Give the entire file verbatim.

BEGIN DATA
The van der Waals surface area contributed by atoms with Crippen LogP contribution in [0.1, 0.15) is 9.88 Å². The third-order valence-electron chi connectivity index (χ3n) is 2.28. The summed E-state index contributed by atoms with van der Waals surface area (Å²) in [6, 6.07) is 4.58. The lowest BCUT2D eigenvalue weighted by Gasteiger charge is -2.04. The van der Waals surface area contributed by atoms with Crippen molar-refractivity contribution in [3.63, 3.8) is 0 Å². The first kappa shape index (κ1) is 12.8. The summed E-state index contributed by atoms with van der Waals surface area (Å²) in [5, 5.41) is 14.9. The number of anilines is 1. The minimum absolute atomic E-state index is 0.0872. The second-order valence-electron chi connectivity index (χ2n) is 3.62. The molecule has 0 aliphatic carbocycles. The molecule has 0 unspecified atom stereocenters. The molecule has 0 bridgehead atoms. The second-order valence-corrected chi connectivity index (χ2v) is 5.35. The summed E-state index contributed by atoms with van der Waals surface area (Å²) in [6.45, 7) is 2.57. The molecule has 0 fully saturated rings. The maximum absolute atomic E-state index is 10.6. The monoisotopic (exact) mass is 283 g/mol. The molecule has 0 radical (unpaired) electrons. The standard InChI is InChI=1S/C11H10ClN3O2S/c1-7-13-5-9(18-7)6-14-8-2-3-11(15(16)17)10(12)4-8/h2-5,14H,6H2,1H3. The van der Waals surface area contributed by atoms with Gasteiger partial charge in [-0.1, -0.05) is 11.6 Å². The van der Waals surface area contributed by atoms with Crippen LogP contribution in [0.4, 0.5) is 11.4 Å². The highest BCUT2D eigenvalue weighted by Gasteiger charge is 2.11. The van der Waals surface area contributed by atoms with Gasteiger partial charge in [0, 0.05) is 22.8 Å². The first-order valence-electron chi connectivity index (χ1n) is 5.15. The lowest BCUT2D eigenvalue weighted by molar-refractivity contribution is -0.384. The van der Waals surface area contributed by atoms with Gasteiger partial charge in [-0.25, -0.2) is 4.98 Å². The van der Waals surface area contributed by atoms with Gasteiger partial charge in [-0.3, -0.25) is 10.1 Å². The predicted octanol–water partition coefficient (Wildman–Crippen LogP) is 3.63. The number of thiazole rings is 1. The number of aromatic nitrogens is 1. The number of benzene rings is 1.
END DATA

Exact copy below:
The van der Waals surface area contributed by atoms with Crippen LogP contribution in [0.1, 0.15) is 9.88 Å². The third-order valence-electron chi connectivity index (χ3n) is 2.28. The summed E-state index contributed by atoms with van der Waals surface area (Å²) in [6, 6.07) is 4.58. The lowest BCUT2D eigenvalue weighted by Gasteiger charge is -2.04. The van der Waals surface area contributed by atoms with Crippen molar-refractivity contribution in [3.63, 3.8) is 0 Å². The first kappa shape index (κ1) is 12.8. The summed E-state index contributed by atoms with van der Waals surface area (Å²) in [5, 5.41) is 14.9. The number of anilines is 1. The minimum absolute atomic E-state index is 0.0872. The second-order valence-electron chi connectivity index (χ2n) is 3.62. The molecule has 0 aliphatic carbocycles. The molecule has 0 unspecified atom stereocenters. The molecule has 0 bridgehead atoms. The second-order valence-corrected chi connectivity index (χ2v) is 5.35. The summed E-state index contributed by atoms with van der Waals surface area (Å²) in [6.45, 7) is 2.57. The molecule has 0 fully saturated rings. The maximum absolute atomic E-state index is 10.6. The monoisotopic (exact) mass is 283 g/mol. The molecule has 0 radical (unpaired) electrons. The standard InChI is InChI=1S/C11H10ClN3O2S/c1-7-13-5-9(18-7)6-14-8-2-3-11(15(16)17)10(12)4-8/h2-5,14H,6H2,1H3. The van der Waals surface area contributed by atoms with Gasteiger partial charge in [-0.1, -0.05) is 11.6 Å². The van der Waals surface area contributed by atoms with Crippen LogP contribution in [0.4, 0.5) is 11.4 Å². The highest BCUT2D eigenvalue weighted by Gasteiger charge is 2.11. The van der Waals surface area contributed by atoms with Gasteiger partial charge in [0, 0.05) is 22.8 Å². The first-order valence-electron chi connectivity index (χ1n) is 5.15. The lowest BCUT2D eigenvalue weighted by molar-refractivity contribution is -0.384. The van der Waals surface area contributed by atoms with Gasteiger partial charge in [-0.25, -0.2) is 4.98 Å². The van der Waals surface area contributed by atoms with Gasteiger partial charge in [-0.3, -0.25) is 10.1 Å². The predicted octanol–water partition coefficient (Wildman–Crippen LogP) is 3.63. The number of thiazole rings is 1. The number of aromatic nitrogens is 1. The number of benzene rings is 1.